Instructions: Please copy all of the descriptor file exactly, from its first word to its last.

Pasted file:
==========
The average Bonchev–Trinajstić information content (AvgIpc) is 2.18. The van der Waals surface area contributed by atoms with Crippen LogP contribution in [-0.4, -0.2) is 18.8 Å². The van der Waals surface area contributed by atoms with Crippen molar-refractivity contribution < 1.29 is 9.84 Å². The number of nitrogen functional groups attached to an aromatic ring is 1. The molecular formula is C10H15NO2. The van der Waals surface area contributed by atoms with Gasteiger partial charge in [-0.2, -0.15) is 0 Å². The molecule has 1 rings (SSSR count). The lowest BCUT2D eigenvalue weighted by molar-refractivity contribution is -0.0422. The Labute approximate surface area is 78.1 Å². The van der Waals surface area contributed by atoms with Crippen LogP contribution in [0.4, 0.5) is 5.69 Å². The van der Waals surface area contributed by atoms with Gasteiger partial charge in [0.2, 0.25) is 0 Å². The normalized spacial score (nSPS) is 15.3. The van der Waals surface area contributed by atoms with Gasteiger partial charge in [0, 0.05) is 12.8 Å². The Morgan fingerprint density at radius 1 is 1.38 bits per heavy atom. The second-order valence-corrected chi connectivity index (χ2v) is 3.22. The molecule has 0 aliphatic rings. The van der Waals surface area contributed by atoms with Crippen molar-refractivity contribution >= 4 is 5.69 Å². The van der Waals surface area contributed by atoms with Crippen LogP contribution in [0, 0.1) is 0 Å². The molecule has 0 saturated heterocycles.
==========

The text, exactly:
The average Bonchev–Trinajstić information content (AvgIpc) is 2.18. The van der Waals surface area contributed by atoms with Crippen LogP contribution in [-0.4, -0.2) is 18.8 Å². The van der Waals surface area contributed by atoms with Crippen molar-refractivity contribution < 1.29 is 9.84 Å². The number of nitrogen functional groups attached to an aromatic ring is 1. The molecular formula is C10H15NO2. The van der Waals surface area contributed by atoms with Gasteiger partial charge in [-0.2, -0.15) is 0 Å². The molecule has 1 rings (SSSR count). The lowest BCUT2D eigenvalue weighted by molar-refractivity contribution is -0.0422. The Labute approximate surface area is 78.1 Å². The van der Waals surface area contributed by atoms with Crippen LogP contribution in [0.4, 0.5) is 5.69 Å². The van der Waals surface area contributed by atoms with Gasteiger partial charge in [0.2, 0.25) is 0 Å². The normalized spacial score (nSPS) is 15.3. The van der Waals surface area contributed by atoms with Gasteiger partial charge in [0, 0.05) is 12.8 Å². The Morgan fingerprint density at radius 1 is 1.38 bits per heavy atom. The second-order valence-corrected chi connectivity index (χ2v) is 3.22. The molecule has 0 aliphatic rings. The van der Waals surface area contributed by atoms with Crippen molar-refractivity contribution >= 4 is 5.69 Å². The van der Waals surface area contributed by atoms with Crippen LogP contribution in [0, 0.1) is 0 Å². The molecule has 0 saturated heterocycles.